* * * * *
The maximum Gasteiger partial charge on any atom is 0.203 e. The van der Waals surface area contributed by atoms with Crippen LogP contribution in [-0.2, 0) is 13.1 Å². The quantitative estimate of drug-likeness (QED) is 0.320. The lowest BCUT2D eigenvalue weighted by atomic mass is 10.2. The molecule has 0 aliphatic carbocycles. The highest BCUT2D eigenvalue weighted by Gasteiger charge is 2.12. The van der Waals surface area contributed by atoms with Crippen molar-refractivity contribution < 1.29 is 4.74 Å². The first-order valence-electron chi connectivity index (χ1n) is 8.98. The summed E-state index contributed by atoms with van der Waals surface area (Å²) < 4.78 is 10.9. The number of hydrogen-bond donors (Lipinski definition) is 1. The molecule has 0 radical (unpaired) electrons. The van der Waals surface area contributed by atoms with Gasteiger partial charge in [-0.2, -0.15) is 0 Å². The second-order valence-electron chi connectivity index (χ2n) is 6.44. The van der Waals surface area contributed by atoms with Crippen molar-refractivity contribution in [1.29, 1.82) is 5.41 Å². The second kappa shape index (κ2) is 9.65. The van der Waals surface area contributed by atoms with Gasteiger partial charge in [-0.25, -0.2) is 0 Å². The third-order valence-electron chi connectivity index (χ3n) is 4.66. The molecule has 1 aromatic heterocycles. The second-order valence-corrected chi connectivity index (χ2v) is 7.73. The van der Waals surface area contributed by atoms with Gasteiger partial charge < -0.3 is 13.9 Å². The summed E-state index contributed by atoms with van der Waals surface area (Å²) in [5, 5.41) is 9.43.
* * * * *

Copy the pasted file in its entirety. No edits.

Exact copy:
The maximum Gasteiger partial charge on any atom is 0.203 e. The van der Waals surface area contributed by atoms with Crippen LogP contribution in [-0.2, 0) is 13.1 Å². The quantitative estimate of drug-likeness (QED) is 0.320. The lowest BCUT2D eigenvalue weighted by atomic mass is 10.2. The molecule has 0 aliphatic carbocycles. The highest BCUT2D eigenvalue weighted by Gasteiger charge is 2.12. The van der Waals surface area contributed by atoms with Crippen molar-refractivity contribution < 1.29 is 4.74 Å². The first-order valence-electron chi connectivity index (χ1n) is 8.98. The summed E-state index contributed by atoms with van der Waals surface area (Å²) < 4.78 is 10.9. The number of hydrogen-bond donors (Lipinski definition) is 1. The molecule has 0 radical (unpaired) electrons. The van der Waals surface area contributed by atoms with Gasteiger partial charge in [-0.2, -0.15) is 0 Å². The second-order valence-electron chi connectivity index (χ2n) is 6.44. The van der Waals surface area contributed by atoms with Crippen molar-refractivity contribution in [1.29, 1.82) is 5.41 Å². The second kappa shape index (κ2) is 9.65. The van der Waals surface area contributed by atoms with Gasteiger partial charge in [-0.25, -0.2) is 0 Å². The third-order valence-electron chi connectivity index (χ3n) is 4.66. The molecule has 1 aromatic heterocycles. The second-order valence-corrected chi connectivity index (χ2v) is 7.73. The van der Waals surface area contributed by atoms with Gasteiger partial charge < -0.3 is 13.9 Å². The summed E-state index contributed by atoms with van der Waals surface area (Å²) in [5, 5.41) is 9.43.